7 June 2006
For those in LGP's closed testing community, Michael Simms has just passed along word of Cold War Beta 5. The fifth Beta installment for Mindware Studios' Cold War fixes most of the known bugs, including the sound issues that were plaguing the game for the past Beta candidates. If we discover any new striking details in this Beta release, we will be sure to pass it along. No word yet if Cold War for Linux will make its June 15, 2006 release date. In all reality, it will likely be pushed back similar to what was done with X2 - The Threat.
6 June 2006
Linux Game Publishing has announced to its closed Beta testing community for Mindware's Cold War game, that a second Beta has been released. Cold War Beta 2 simply updates the game to run with only specific language packs installed, as previously the game would crash if not all packs were installed.
17 May 2006
id Software has released game binary updates for Quake 3 Arena, Return to Castle Wolfenstein, and RTCW: Enemy Territory. These binaries are available for Windows, Macintosh, and Linux. With these updates, Quake 3 is now at version 1.32c, Return to Castle Wolfenstein 1.41b, and Enemy Territory 2.60b. These updated binaries address security issues found after releasing the Quake 3 Arena source code with the GPL last year. Only the actual game binary is available to replace the executable after running the usual installer. More information is at id Software.
9 May 2006
After Linux Game Publishing had announced last month that they had won the bid to publish Mindware's Cold War, the Beta testing applications had opened. Those that had applied to become a Beta tester, if you were accepted from the pool of applicants you should now have a few messages in your inbox. With the closed Beta community now determined, the first Cold War Beta binary should be available very soon. Linux Game Publishing had also created a IRC channel for LGP Beta testing. We at Phoronix will be providing additional screenshot, benchmarks, and additional information upon the binary becoming available.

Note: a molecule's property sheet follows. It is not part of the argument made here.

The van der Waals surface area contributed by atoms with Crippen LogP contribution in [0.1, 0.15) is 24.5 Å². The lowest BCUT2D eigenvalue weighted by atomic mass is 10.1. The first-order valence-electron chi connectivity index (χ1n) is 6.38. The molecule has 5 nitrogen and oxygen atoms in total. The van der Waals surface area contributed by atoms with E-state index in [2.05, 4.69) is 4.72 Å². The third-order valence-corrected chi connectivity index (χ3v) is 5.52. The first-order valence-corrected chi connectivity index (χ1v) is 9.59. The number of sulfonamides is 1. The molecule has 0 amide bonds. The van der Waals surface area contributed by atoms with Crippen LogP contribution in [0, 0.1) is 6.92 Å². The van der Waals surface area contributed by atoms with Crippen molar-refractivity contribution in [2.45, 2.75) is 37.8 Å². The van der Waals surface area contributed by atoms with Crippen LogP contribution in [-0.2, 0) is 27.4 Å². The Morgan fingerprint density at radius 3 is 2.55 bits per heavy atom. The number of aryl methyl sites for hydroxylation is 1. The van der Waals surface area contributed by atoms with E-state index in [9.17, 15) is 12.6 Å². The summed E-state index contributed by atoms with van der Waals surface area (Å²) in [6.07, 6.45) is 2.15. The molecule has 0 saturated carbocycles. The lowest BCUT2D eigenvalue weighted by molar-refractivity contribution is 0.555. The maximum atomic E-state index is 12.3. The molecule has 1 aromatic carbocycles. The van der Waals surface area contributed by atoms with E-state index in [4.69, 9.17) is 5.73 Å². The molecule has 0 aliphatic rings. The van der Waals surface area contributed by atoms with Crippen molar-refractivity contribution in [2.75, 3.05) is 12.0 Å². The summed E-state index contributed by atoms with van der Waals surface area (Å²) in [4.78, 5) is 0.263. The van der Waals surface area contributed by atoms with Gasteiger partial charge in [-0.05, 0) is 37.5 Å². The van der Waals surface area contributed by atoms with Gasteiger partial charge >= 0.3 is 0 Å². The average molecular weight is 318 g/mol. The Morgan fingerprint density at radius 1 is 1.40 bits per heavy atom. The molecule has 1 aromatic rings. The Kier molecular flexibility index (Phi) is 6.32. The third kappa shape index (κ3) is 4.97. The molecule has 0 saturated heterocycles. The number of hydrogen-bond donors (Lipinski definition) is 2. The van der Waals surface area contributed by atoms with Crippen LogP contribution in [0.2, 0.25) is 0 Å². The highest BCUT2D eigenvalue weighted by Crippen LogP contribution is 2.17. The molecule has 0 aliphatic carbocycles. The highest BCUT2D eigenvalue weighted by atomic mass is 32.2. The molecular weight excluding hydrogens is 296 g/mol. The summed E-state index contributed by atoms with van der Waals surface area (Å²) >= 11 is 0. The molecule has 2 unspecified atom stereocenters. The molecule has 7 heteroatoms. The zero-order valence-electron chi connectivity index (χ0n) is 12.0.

9 May 2006
Sneaking out silently late last month was a 2006-04-26 build of Sauerbraten, which has been tagged the Occlusion Edition. In this new release are lots of new gaming goodness from this Cube-based engine for first person shooters and role playing games, it however does not go without a few bugs. Some of the advancements in this multi-platform game include new occlusion culling, smoother lighting, game-play fixes, and many other optimizations. Overall, it is an incredibly action-packed release and at Phoronix we have a few views from this latest engine here. More information is also at the Sauerbraten web-site. We at Phoronix are still playing with this newest version, and we will report back with any interesting changes.